By mid-afternoon, Curtis Atkins has been working for an hour and a half, and the harvest doesn’t even fill half his truck. Driving the John Deere combine over the rows of dried corn, a stream of kernels rushes from the machine into a white semi with his name on the door. Atkin’s Farms.
Like other Midwest farmers, Atkins has been hit by this year’s drought. He says his corn sprouted and died on the stalk. On top of low yields, he’s struggling to maintain his 150 head of cattle.
He chuckles about his situation. But his voice is strained.
Audio:“My dad says everything’ going to be normal, everything’s going to be fine. But what’s normal anymore? Every year’s different. It’s a challenge every year.”
Atkins says the biggest challenge is just finding enough hay and water for the cattle.
Audio:“I used to think I had ponds everywhere. Hell, I got ponds everywhere but there’s nothing in them. They’re all dried up.”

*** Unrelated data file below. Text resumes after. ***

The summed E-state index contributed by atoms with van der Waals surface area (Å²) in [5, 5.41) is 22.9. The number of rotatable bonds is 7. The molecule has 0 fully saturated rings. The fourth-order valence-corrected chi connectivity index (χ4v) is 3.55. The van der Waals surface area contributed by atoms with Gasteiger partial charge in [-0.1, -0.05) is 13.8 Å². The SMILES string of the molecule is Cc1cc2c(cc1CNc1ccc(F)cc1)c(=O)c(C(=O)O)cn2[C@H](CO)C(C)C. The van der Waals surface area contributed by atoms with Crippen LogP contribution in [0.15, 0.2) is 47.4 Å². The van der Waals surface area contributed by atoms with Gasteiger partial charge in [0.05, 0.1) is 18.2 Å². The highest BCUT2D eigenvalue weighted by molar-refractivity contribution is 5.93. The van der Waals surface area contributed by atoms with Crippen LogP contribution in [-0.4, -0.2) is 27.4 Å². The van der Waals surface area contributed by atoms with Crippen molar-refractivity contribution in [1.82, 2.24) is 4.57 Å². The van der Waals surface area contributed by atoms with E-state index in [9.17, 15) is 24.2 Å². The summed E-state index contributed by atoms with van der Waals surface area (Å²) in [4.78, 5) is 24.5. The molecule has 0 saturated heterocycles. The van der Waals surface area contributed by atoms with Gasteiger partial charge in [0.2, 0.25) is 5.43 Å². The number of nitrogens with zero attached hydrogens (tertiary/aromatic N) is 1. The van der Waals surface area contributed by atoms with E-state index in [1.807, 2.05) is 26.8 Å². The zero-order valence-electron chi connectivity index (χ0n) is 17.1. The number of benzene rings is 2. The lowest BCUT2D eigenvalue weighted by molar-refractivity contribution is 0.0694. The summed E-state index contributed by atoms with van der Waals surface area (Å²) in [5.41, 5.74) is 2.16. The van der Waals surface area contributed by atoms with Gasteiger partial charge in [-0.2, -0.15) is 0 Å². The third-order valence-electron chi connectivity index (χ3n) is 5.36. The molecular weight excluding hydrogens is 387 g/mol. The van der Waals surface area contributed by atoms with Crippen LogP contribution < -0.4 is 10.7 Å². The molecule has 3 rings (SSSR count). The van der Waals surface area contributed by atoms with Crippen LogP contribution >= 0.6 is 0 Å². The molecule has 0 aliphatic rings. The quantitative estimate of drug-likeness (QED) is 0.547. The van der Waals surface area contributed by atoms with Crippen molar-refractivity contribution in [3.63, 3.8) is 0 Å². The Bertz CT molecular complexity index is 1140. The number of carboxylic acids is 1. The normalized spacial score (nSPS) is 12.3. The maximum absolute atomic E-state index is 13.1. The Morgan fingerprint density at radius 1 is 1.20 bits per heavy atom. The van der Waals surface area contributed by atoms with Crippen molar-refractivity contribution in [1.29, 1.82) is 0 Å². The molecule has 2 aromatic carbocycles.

Atkins says at the least no cows have gotten stuck in the mud trying to get something to drink. If the drought continues, Atkins can’t say what he’ll do.
Audio:“I don’t know, you tell me [laughs]. We get harvest over with and we start figuring that stuff out.”
Atkins’ harvest is ahead of schedule. He says he’s already finished picking 200 acres of corn because the dry weather. The rest of the corn still has to dry before he can pick it.
By 3 p.m. he has finished work for the day and drives the combine away in a cloud of dust.
– Edited by Sonja Gjerde